Teaching healthcare history in the curriculum

By Gerard Fealy

Elsewhere, I have differentiated the terms ‘nursing history’ and ‘the history of nursing’ (Fealy 2008). Like labour history, women’s history, or military history, the former term refers to a field of study within the discipline of history, while the latter refers to the past of nursing, and may include the history of the writing of nursing history. Defined in this way, nursing history may be considered as a field of academic study, and as such, may be developed as a topic to be taught in a curriculum, including, but not exclusively, in a nursing curriculum. As a curricular topic in the academy, the content of nursing history courses should be developed from published research, especially research published by those trained in the theory and method of historical research. This research-teaching nexus is a fundamental requirement for teaching in the academy.

Teaching nursing history

Teaching nursing history in the curriculum has long been debated in policy on nursing education, particularly policy related to undergraduate preparatory education (Lewenson 2004; Kelly & Watson 2015). Despite it being mandated as a topic by nursing regulatory authorities, empirical and anecdotal evidence indicates that nursing history gets little space in the curriculum due to competing demands for the inclusion of, presumed, more important subjects, limited timetable capacity, or a lack of teacher expertise (Kelly & Watson 2015).

Arguments for the inclusion of nursing history, either as a distinct course or integrated across the curriculum, are posited on the perceived importance of teaching students about the origins and development of the discipline, such as the contribution of nursing to organised care systems in hospitals and communities and in military conflicts, the role of historical nursing leaders, and so forth. Other arguments include the need to facilitate students’ understanding of nursing history in its wider social and political contexts, such as women’s history and gendered work, social relationships, and nursing advocacy in healthcare. These arguments are typically couched in the notion that placing nursing within its particular clinical and wider historical contexts offers a basis for understanding the present context. Another implicit rationale for teaching nursing history is that it is a necessary part of the process of socialising students into the discipline; hence, where it is taught, nursing history tends to get included early in the curriculum. A more fundamental justification for teaching nursing history is concerned with the very notion of disciplinary identity, and as a subject that can be taught in the academy. Hence, for those practicing and professing the discipline, a criterion for disciplinary distinctness and disciplinary maturity is having a shared and explicit understanding of history of the discipline and especially its practice history (Fealy et al. 2013).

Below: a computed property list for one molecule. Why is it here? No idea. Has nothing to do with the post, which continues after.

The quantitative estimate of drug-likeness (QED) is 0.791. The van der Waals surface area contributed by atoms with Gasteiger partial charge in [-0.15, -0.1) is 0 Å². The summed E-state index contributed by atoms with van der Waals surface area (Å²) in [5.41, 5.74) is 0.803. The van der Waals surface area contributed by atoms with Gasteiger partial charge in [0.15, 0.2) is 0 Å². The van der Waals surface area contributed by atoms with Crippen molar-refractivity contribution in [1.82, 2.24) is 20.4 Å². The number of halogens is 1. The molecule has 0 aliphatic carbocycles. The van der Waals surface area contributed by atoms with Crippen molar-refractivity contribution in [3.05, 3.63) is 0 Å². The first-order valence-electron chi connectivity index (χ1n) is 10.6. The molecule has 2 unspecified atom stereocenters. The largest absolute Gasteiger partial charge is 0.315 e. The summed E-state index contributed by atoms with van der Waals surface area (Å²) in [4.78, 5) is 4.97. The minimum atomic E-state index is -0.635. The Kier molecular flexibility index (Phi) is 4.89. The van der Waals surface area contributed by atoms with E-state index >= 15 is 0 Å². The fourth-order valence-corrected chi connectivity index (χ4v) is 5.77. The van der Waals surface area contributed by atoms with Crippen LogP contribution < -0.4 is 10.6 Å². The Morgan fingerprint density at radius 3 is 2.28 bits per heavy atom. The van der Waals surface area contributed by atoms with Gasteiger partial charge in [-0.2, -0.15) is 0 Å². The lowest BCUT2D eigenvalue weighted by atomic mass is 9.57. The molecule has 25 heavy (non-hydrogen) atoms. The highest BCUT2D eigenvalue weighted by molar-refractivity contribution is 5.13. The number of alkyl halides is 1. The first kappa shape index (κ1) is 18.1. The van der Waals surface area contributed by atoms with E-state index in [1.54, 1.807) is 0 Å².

Teaching history: An alternative to teaching nursing history in the curriculum

My own experience of teaching history in the curriculum was to adopt a strategy that did not focus solely on nursing history or, indeed, on nursing students as the audience. The strategy was developed directly from a major curriculum reform initiative that University College Dublin (UCD) introduced in 2005. Branded as ©UCD Horizons, this university-wide initiative offered students the opportunity to study up to thirty ECTS credits in their programme major, through elective modules, with the aim of either broadening or deepening their knowledge. On that basis, a student could take one or more electives offered by other schools and other disciplines in the University.